Elon Musk, Bob Iger Leave Trump's Advisory Councils After Administration's Split From Paris Climate Accord [Updated]
Elon Musk says he's leaving two White House advisory councils as a response to President Trump's decision to withdraw the U.S. from the Paris Climate Accord. Musk had served on two panels that focused, separately, on manufacturing and economics, reports the L.A. Times.
Musk announced his decision on, what else, Twitter:
Am departing presidential councils. Climate change is real. Leaving Paris is not good for America or the world.— Elon Musk (@elonmusk) June 1, 2017
He followed it up with tweet reminding us that China is making strides under the Paris Climate Accord:
Musk had made his stance clear during the days before Trump's decision:
Don't know which way Paris will go, but I've done all I can to advise directly to POTUS, through others in WH & via councils, that we remain— Elon Musk (@elonmusk) May 31, 2017
Other notable figures in tech made similar pleas with the President—according to Bloomberg, Apple's Tim Cook had personally called the White House to urge the president to stay with the agreement.
Musk's decision to join the President's advisory team was marked with controversy, as some had criticized Musk for associating with Trump (the two men are ideologically opposed on the topic of climate change, among other things). Musk also met backlash for his support of Trump's decision to establish Rex Tillerson as Secretary of State.
Responding to the criticism, Musk has maintained that he's serving on the councils to "make a positive contribution." When the first iteration of the travel ban was announced in January, the pressure for Musk to quit the team intensified. As reported at Fortune, Musk decided to stay on, saying in a statement that while he opposed the ban, he also thought his presence could help "accelerate the world’s transition to sustainable energy and to help make humanity a multi-planet civilization, a consequence of which will be the creation of hundreds of thousands of jobs and a more inspiring future for all." He added, "I believe at this time that engaging on critical issues will on balance serve the greater good."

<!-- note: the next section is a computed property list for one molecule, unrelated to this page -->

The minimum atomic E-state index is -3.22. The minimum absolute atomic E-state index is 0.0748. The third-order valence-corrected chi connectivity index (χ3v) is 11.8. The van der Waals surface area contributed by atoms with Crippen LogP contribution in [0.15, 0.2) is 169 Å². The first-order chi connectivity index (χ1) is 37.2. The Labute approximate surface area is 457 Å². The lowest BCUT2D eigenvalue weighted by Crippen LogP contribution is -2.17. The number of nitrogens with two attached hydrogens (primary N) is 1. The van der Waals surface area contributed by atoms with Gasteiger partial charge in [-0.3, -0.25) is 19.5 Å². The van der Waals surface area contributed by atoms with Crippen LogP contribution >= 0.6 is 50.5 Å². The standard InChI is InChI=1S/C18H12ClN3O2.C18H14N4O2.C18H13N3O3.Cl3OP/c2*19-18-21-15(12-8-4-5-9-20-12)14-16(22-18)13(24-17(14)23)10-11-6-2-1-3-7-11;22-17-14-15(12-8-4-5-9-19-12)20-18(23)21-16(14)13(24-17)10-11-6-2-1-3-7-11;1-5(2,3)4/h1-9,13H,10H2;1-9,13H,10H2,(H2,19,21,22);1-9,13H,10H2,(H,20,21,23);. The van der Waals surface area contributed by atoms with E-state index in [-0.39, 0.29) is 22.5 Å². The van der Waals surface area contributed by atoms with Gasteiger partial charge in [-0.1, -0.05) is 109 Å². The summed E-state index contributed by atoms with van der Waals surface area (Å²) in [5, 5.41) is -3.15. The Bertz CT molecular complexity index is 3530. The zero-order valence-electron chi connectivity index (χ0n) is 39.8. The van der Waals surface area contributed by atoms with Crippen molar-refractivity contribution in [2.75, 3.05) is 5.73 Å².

In January, Musk spoke with Gizmodo about the prospect of a carbon tax that's used to, theoretically, help reduce emissions. When asked about the plausibility of a carbon tax in a Trump administration (Gizmodo noted that the President had made claims that global warming is a hoax), Musk said that the publication was "missing the point," adding that, "This is something we need to strive for and the more voices of reason that the President hears, the better. Simply attacking him will achieve nothing. Are you aware of a single case where Trump bowed to protests or media attacks? Better that there are open channels of communication."
Upon learning of Musk's decision to quit the council, some on Twitter referred to Musk's past statements:
I thought having a seat at the table was the only way to affect change? ....— Josh Olin | @Rug_Radar Presale ⏸ (@JD_2020) June 1, 2017
I'm just curious as to why the change of plan. Is it felt like the only way to send a message is now to boycott the administration?— Josh Olin | @Rug_Radar Presale ⏸ (@JD_2020) June 1, 2017
Some also implored him to stay on the councils:
Somehow I think you could do more good for the world by staying on the councils. Leaving only makes things worse. They need your brain, sir— Doriano Carta (@Paisano) June 1, 2017
Trump can't be reasoned with. He doesn't care about facts. Elon's time is better spent fighting him elsewhere.— shauna (@goldengateblond) June 1, 2017
As noted at CNN Money, there's plenty at stake for Musk, as SpaceX has relied on government funding. The company is working with a $1.6 billion contract from NASA to send supplies to the International Space Station. It also signed on for an $82.7 million contract to send a U.S. Air Force satellite into space in 2018.
LAist reached out to SpaceX to see if Musk has an additional statement about his decision to leave the councils, but have yet to hear back at time of publication.
[Update: 4:45 p.m.]
As reported by Variety, Disney CEO Bob Iger has also announced his decision to leave a White House advisory council—named the "President’s Strategic and Policy Forum"—as a response to the president's decision on the Climate Accord: